PHOENIX (Feb. 25, 2009) — Cactus League Spring Training cracks to life today across Greater Phoenix with more teams, more stadiums and more games than ever before.
But fans can expect one constant at the ballpark: sunny skies and 80-degree temperatures.
Cactus League baseball, a seasonal rite in Greater Phoenix features 14 teams and more than 200 games. Games begin today at 1:05 p.m. MST, with action scheduled every day in March.
A dozen Cactus League teams call the Phoenix area home, and that roster includes two new additions for 2009: the Los Angeles Dodgers and Cleveland Indians.
The Dodgers have relocated “Dodgertown” from Florida to a beautiful new training complex in Glendale called Camelback Ranch. The tradition-rich National League franchise shares the stadium with the Chicago White Sox, who recently migrated to Phoenix from Tucson.
The Indians were one of the adventurous franchises that gave birth to the Cactus League when they came Arizona to train for the 1946 season. This spring, the Indians return to desert in grand style, playing in a new stadium in Goodyear.
Baseball fans from Los Angeles, Cleveland and everywhere else will be pleased to discover that tickets to Cactus League games remain famously inexpensive — from $5 for lawn seating to $30 for a lower-level perch behind home plate.
Cactus League officials expect a record 1.5 million-plus fans to fill ballparks across Greater Phoenix this season, from the Chicago Cubs’ historic Hohokam Park to the San Francisco Giants’ popular Scottsdale Stadium to the Oakland Athletics’ red-rock-shrouded Phoenix Municipal Stadium.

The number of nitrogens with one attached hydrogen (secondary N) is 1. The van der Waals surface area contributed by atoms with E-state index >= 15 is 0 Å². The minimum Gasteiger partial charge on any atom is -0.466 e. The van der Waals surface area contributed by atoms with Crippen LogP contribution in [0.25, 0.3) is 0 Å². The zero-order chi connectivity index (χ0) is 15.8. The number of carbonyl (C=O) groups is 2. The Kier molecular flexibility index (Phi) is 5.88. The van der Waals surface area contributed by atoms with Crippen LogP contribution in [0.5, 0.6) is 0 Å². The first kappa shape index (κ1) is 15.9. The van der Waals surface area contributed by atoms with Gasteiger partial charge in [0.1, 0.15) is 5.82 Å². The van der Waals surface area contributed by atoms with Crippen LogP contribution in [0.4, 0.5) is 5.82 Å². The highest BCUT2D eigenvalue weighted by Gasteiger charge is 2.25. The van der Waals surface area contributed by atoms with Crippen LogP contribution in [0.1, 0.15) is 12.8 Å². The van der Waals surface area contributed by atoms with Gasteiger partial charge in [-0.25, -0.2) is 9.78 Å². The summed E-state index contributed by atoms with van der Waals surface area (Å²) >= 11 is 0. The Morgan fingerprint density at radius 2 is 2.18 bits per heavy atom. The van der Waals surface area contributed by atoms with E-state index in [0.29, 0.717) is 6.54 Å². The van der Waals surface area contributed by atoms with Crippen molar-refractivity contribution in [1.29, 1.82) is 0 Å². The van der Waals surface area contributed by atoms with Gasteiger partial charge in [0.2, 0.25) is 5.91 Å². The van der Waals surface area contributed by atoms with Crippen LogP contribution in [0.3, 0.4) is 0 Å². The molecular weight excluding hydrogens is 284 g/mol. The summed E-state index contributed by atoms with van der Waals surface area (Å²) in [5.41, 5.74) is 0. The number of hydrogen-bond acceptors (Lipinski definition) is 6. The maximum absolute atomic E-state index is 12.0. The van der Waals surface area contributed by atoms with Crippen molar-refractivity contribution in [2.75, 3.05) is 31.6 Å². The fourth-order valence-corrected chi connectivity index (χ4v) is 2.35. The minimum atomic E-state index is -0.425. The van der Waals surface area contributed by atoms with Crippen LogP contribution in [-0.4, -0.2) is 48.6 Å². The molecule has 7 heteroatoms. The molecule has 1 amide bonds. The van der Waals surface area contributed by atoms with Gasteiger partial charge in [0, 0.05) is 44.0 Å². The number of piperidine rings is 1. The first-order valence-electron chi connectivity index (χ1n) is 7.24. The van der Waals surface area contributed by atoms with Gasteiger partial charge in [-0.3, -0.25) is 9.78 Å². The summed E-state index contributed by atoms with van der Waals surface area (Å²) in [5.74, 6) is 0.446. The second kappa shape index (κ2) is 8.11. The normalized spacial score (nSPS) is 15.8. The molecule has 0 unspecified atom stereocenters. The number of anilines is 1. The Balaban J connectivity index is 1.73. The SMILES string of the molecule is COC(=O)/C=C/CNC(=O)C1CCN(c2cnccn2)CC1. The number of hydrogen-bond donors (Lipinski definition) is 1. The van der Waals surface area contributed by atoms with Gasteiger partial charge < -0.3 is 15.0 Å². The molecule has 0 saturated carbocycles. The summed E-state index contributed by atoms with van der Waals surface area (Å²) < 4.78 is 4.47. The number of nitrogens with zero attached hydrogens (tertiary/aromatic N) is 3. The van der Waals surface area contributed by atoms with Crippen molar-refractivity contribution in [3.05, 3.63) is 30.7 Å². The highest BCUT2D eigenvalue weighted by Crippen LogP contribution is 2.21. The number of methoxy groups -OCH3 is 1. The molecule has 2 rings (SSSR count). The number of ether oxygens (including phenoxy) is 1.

Next year the league will grow to 15 teams when the Cincinnati Reds move their spring training operations to Greater Phoenix from Sarasota, Fla. The Reds will share Goodyear Ballpark with the Indians, creating a little piece of Ohio in Phoenix’s West Valley.
The recent westward migration of major league franchises from Florida’s Grapefruit League to Arizona’s Cactus League is attributable not only to metropolitan Phoenix’s new stadiums but its consistent weather and concentration of facilities. “Road trips” in the Cactus League tend to be short (no more than 30 minutes in most cases), and the temperature on a typical spring afternoon hovers in the 70s.
Last season, not a single Cactus League game was rained out. This year, the forecast for opening week calls for sunshine, highs in the mid-80s and zero chance of rain.
“Greater Phoenix’s marvelous spring weather is a boon for teams and fans alike,” said Greater Phoenix Convention & Visitors Bureau spokesperson Doug MacKenzie. “No rainouts mean no wasted training days for players and coaches, and sunny skies mean fun times at the ballpark for spectators. The weather is also ideal for golfing, hiking or dining on outdoor patios.”
In otherwise gloomy economic times, the Cactus League also packs great value. Phoenix Sky Harbor International Airport is a hub for two low-fare carriers (Southwest Airlines and US Airways), and several Phoenix-area hotels and resorts are offering unseasonably low spring rates.
To find some of those rates, baseball fans can log on to www.visitphoenix.com and click on “Spring Training Deals”.